The statistics in how many pictures casting gets for one casting call is insane! Out of all those kids, they chose your child to come in to meet them, and that really is a big accomplishment. So pat yourself on the back, and try not to take it for granted.

  1. Build Relationships With Casting Directors

Everyone has their own way of doing this. I’m not telling you to expect to go out to coffee with casting. However, you do want to become a favorite.

Before my son and I booked for Babies R. Us, we had come in to see casting at least ten times before. Sometimes they just wanted to see him, other times they wanted to see both of us. But every time we went in I made sure to be a friendly face and stayed prepared for anything.  I have to say that this really helped us.

Sometimes after booking a job, I would send a postcard through touchnote.com or americangreetings.com. I would put our picture on the postcard and express our appreciation with an update if I had one. You can also send a postcard if you know the casting director’s birthday or just to send an update.

Some casting directors don’t like postcards with updates. Some prefer you keep them updated on what you’re doing in other ways.

I heard one casting director say in an interview, that she preferred actors to tag her on Instagram with an update to get her attention. I thought this was really cool, and very kind of her.

But that definitely won’t work for every casting director. So do your own research, ask other momagers who have been in their office, or take the risk and see how they respond. If you’re not getting the response you want, take a pause and then try another method.

  1. Realize That You Have To Invest

I know I mentioned earlier that I would save you unnecessary expenses. And the thing is, you don’t need to spend money with an agent to begin booking jobs. You also don’t have to spend thousands of dollars on headshots starting out.  Scammers will ask you for over accessive amounts of money.

The other truth to booking your child acting and modeling jobs, is that you can’t cringe at the thought of spending money for it. Please know that acting is a business, and just like any other business, it takes the investment of your time and money. But I can promise you that if you give it 100% you will love the experiences that you and your child gain from all the sacrifices you both made. AND… when you receive paychecks for thousands of dollars from working a job that was fun and may not have even required a full day of work, you will be so glad that you made the investment. The experiences are truly life-changing.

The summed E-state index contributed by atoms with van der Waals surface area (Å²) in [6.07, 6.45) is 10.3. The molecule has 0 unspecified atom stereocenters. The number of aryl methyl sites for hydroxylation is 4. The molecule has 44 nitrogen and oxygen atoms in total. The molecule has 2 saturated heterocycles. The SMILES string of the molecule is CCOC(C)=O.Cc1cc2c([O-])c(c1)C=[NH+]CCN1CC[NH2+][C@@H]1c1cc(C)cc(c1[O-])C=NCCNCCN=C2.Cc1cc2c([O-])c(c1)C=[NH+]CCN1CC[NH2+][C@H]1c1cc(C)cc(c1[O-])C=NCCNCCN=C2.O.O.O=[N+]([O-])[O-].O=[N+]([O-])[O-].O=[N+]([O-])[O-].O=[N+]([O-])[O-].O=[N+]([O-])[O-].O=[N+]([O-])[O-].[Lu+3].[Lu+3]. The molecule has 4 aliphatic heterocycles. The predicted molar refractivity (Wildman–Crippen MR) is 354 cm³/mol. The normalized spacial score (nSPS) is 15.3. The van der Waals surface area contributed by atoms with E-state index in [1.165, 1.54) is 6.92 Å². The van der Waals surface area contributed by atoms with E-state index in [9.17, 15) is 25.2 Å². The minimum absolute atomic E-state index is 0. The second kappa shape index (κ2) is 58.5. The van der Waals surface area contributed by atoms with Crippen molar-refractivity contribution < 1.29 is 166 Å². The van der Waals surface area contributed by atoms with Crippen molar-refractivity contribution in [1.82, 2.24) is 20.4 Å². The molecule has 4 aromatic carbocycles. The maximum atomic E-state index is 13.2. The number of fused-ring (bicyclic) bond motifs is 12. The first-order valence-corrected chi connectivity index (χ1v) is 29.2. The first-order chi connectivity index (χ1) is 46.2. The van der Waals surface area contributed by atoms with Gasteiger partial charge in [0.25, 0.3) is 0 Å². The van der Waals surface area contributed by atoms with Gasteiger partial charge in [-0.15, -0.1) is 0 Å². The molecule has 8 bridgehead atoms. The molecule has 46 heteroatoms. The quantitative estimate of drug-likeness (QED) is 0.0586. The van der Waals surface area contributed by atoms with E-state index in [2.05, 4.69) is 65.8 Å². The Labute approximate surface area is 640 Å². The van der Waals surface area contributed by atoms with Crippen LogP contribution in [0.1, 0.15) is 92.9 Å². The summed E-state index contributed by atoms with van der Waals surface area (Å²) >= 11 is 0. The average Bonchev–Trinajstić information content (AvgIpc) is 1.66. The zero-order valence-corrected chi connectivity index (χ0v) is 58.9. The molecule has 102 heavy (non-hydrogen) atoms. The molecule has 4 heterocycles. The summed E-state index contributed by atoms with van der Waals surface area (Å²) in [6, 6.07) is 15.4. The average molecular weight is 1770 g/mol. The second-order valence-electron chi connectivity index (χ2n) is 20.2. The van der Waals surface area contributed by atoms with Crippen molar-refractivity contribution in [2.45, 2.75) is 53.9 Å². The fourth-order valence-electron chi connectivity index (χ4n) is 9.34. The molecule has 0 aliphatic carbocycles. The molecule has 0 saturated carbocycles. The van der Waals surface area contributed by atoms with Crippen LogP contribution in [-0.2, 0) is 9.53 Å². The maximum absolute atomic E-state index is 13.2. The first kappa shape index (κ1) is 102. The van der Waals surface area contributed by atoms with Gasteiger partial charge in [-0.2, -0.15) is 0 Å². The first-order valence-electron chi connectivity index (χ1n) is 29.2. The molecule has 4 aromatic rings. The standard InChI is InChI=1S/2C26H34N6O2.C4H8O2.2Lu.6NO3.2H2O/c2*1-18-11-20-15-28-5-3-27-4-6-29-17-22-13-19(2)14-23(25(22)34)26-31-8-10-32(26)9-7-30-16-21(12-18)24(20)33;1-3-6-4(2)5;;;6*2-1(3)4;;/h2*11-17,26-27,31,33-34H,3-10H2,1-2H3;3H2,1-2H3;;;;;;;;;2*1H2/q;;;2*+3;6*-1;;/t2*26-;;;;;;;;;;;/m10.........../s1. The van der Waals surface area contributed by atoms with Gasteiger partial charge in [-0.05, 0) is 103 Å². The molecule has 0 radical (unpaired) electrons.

By the way, you will want to start looking into getting your child their worker’s permit for the state you live in and a Trust Account. This is very important and will be required of you before your child works.

  1. Get Connected

Whether your child is older or they are starting off as a baby, you will benefit from making friends in the business. Talk to other moms while you’re waiting.

If you were auditioning I wouldn’t recommend this as much, because you need your mind clear so that you will be present in the room. However, if you are not, you can make some great mom friends while you’re waiting that may have a child that books a lot, and they may be willing to share details on their experiences with their agent, management or casting directors you may be auditioning for.

They can send auditions your way that you may have missed. It’s also common that the friends you will make will send you auditions that aren’t a good fit for them, and are a better fit for you.

If you become close enough you’ll have your own little mom tribe. It helps to have someone that understands your momager hustle or just motherhood period! The two of you may become so close that you agree to babysit for each other. There are so many benefits! This has helped me on my journey.

My bonus tip on this topic is to look up actor hangout spots near you. All major markets have them. In NYC you have One on One, Actor’s Connection, and there are others. In Atlanta where I am there are places like Nova House, Drama Inc. and there are others.

These places offer workshops and classes to fine-tune your child’s skills, as well as meetups with casting directors and other industry professionals. This can also be a great way to meet other parents who have kids that work in the business.

So that’s it guys! I will definitely share more on this topic if you all want. Just leave me a comment with any questions you may have.